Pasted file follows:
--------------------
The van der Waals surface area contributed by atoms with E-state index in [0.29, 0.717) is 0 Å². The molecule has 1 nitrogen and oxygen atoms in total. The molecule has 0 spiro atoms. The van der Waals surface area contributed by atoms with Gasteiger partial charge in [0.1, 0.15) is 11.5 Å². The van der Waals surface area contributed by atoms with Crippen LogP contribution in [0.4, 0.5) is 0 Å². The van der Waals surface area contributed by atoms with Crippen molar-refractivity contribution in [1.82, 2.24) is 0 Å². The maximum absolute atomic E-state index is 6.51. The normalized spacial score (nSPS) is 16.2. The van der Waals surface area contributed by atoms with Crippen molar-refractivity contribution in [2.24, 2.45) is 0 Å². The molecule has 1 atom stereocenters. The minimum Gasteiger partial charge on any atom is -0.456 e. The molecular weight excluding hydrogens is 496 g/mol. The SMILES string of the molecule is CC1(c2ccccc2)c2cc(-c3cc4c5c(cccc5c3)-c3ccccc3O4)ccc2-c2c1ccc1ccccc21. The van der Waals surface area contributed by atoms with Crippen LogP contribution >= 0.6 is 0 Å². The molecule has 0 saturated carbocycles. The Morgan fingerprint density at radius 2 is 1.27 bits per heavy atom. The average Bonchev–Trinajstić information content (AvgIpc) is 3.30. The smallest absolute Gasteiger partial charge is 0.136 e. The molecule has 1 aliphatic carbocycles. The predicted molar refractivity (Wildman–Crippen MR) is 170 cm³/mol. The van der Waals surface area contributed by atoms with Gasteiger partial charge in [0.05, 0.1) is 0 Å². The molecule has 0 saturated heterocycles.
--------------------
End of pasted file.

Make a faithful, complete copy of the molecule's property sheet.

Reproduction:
The van der Waals surface area contributed by atoms with E-state index in [0.29, 0.717) is 0 Å². The molecule has 1 nitrogen and oxygen atoms in total. The molecule has 0 spiro atoms. The van der Waals surface area contributed by atoms with Gasteiger partial charge in [0.1, 0.15) is 11.5 Å². The van der Waals surface area contributed by atoms with Crippen LogP contribution in [0.4, 0.5) is 0 Å². The van der Waals surface area contributed by atoms with Crippen molar-refractivity contribution in [1.82, 2.24) is 0 Å². The maximum absolute atomic E-state index is 6.51. The normalized spacial score (nSPS) is 16.2. The van der Waals surface area contributed by atoms with Crippen molar-refractivity contribution in [2.24, 2.45) is 0 Å². The molecule has 1 atom stereocenters. The minimum Gasteiger partial charge on any atom is -0.456 e. The molecular weight excluding hydrogens is 496 g/mol. The SMILES string of the molecule is CC1(c2ccccc2)c2cc(-c3cc4c5c(cccc5c3)-c3ccccc3O4)ccc2-c2c1ccc1ccccc21. The van der Waals surface area contributed by atoms with Crippen LogP contribution >= 0.6 is 0 Å². The molecule has 0 saturated carbocycles. The Morgan fingerprint density at radius 2 is 1.27 bits per heavy atom. The average Bonchev–Trinajstić information content (AvgIpc) is 3.30. The smallest absolute Gasteiger partial charge is 0.136 e. The molecule has 1 aliphatic carbocycles. The predicted molar refractivity (Wildman–Crippen MR) is 170 cm³/mol. The van der Waals surface area contributed by atoms with Gasteiger partial charge in [0.05, 0.1) is 0 Å². The molecule has 0 saturated heterocycles.